Uniview Starlight Bullet Camera Review
Uniview Starlight Bullet
Uniview’s IPC2325EBR5-DUPZ is a PoE 5MP Starlight day/night bullet camera, built to an IP-67 rating and featuring elevated light sensitivity, a motorised lens and autofocus, 120dB of WDR, 50m smart IR, Ultra H.265 compression and plenty more, all buttoned up in a robust and compact cast alloy form factor.
UNIVIEW’S new IPC2325EBR5-DUPZ 5MP Starlight bullet camera makes an impression the instant you get it into your hand. It’s at once compact and robust – weight is less than 600g – yet packs considerable punch optically, thanks to a fast F1.2 aperture 2.7-13.5mm motorized zoom lens with autofocus. Supporting that excellent lens range is a 1/2.7-inch progressive scan, 5MP, CMOS sensor with minimum scene illumination of 0.001 lux in colour or 0 lux in monochrome with IR on.
The things that jump out at me when I fire up the Uniview Starlight Bullet are resolution – I’m at 2592 x 1944 pixels and this image is sharp, even at the widest angles of view. There’s latency – maybe 350th of a second, perhaps a touch more. I notice slight stepping and checking the spec find this camera has a maximum frame rate of 20ips. The next thing I look for is bandwidth – it’s running at 5.5-6.5Mbps using H.264, which is solid performance at this resolution.
I can’t help but try H.265 and it’s good in terms of sharpness but I start to lose plates and there’s noise around fast-moving parts of the scene in heavily shaded areas. Bear in mind, the H.264 image stream is very good, so the H.265 stream is by no means poor, it’s just not as sharp as the H.264 and I can’t help but return to H.264. However, for users needing reduced bandwidth, H.265 is there and works well. When I go back through my snapshots later I find the difference between the H.264 and 265 is much less significant that I first thought.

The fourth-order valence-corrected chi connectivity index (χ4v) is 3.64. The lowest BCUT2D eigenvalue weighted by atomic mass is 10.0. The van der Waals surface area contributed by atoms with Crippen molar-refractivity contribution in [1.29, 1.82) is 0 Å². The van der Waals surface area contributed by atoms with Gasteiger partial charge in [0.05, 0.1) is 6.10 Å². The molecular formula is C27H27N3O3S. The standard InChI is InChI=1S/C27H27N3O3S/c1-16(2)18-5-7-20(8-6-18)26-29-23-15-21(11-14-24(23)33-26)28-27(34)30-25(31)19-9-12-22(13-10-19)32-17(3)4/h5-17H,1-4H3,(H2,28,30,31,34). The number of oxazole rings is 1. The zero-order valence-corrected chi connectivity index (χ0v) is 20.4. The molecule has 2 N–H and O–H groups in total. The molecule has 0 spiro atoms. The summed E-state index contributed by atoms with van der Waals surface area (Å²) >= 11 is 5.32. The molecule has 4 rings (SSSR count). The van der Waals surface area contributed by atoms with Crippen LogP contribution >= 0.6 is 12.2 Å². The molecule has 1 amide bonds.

Difficult as it always is, let’s stop with the first impressions and take a quick look at the rest of the specifications. There’s 2D/3D digital noise reduction, compression options include Ultra 265, H.265, H.264, and MJPEG. There’s an embedded smart algorithm, triple streams, ROI, 9:16 corridor mode and 8 customized OSDs, 8 privacy masks and 8 regions of interest. This camera is ONVIF-compliant and has an angle of view that’s 93.38 degrees at the wide end and 28.56 degrees at the long. The auto/manual shutter can be set from 1 to 1/100000 s, there’s digital de-fog, HLC and back light compensation.